But, most importantly, the protagonist doesn't know how to handle an easily-physical, imposing group of men. And his wife expects him to. Yes, he is smarter than them, he is wealthier than them, and he "got the girl," but he is also naive. It is hard to watch as they mock-respect him and take advantage of his easy-going acceptance and generosity. It is hard to watch them walk into his house from working on the barn to grab beers out of his refrigerator, an action that doesn't concern his wife at all, since everybody shares everything in town and they don't even bother to lock their doors. Even though that lack of boundaries leads to trouble. It is agonizing to see him try to hold them to a work schedule,to courtesy, to respect for their clients. It is brutal to watch them lure him to join a hunting trip while their leader goes back to his house to visit his wife.

His wife sometimes helps him to navigate this confusing social environment, except when it comes to these man issues, when she expects him to know what stand to take against this group of bullies whom she is ostensibily friends with, putting him in a strange position of having to walk out to the barn to reach accomodation with them and then having to walk back in to her to see if he measures up to her expectations. Which he doesn't.

It is that situation that everyone who has ever been in a relationship has been in. Through either an overt comment or silence, I feel pressure to "do something." Do I act or do I hold back? Is this any of my business or is this issue beyond my comprehension or responsibility? And, worst of all, if I decide to take a stand, what stand do I take? Do I accuse someone of something that I know is true but can't prove? Is discretion truly the better part of valor? Do I really gain respect by turning the other cheek? Am I supposed to fight?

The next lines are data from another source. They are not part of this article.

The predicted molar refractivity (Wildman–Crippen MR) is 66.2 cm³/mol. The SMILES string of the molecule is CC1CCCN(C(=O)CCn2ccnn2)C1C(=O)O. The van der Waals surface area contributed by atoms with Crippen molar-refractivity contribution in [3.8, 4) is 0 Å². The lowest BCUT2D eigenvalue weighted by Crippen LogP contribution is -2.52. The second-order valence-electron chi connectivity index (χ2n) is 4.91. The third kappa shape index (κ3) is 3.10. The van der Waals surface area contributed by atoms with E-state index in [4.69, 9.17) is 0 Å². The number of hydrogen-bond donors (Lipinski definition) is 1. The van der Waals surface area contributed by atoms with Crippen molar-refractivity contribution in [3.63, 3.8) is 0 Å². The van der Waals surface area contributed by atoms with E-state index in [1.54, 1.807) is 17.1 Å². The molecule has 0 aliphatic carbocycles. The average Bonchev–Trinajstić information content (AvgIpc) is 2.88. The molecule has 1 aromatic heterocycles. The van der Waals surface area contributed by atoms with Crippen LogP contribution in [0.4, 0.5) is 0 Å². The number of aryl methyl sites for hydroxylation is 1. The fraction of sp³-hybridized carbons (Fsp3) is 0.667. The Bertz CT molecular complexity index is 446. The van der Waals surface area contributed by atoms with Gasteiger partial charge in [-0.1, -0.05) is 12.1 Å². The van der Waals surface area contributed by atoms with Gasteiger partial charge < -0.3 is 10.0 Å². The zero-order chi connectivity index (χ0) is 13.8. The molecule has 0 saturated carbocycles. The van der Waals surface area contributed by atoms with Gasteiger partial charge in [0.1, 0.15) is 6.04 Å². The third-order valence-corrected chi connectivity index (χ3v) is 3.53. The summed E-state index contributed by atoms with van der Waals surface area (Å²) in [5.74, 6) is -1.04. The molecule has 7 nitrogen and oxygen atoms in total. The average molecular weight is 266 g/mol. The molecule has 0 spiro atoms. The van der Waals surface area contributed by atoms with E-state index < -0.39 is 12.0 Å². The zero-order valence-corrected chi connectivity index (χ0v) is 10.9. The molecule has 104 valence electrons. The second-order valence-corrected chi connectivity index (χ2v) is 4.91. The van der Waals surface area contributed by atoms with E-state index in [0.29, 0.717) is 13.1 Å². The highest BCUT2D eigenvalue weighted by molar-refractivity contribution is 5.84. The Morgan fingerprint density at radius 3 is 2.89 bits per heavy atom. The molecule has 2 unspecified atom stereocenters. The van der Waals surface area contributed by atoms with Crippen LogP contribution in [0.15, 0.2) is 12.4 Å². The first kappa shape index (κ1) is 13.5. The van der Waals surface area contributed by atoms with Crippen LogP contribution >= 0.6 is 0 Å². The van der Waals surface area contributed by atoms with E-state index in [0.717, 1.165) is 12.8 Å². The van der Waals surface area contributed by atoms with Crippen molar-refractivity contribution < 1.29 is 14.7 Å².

When we don't know how we're supposed to act, we rarely guess right, tending instead to hesitate or to overreact badly.

And so, despite the ominous social tensions in Straw Dogs, the accumulating choices which are defining the marriage are the center of the movie. Though the wife in the movie defends her husband's manhood, her disillusionment in him proceeds unabated with each social failure. In fact, she has lost such confidence in him that she withholds a crucial piece of information from him for the last 30 minutes of the film. Whether that is because she thinks he won't act or thinks that he will is unclear, but reveals the destruction of trust either way. And when she declares that she wants to leave, he reads the situation as indicative of his failure and makes the line-in-the-sand decision to stay.

Even though Straw Dogs would seem to glory in the protagonist's physical victory, his stand against the violent, his protection of his castle, it also wisely ends abruptly, leaving the the viewer to survey the damage mentally, acutely conscious of how little there is to celebrate. As someone who can empathize with his incessant confusion, that is very difficult to watch.

NOTE: My focus on the protagonist is in no way intended to minimize what happens to the woman in this movie.  I would love to see a companion piece or a feminist essay written on Straw Dogs.


troutking said...

Dustin Hoffman rules!

Billy said...

This might not quite be what you were hoping for, but it's a step in the right direction:

The original is truly haunting. A pitch dark exploration of the violent and collision-fetish nature of men.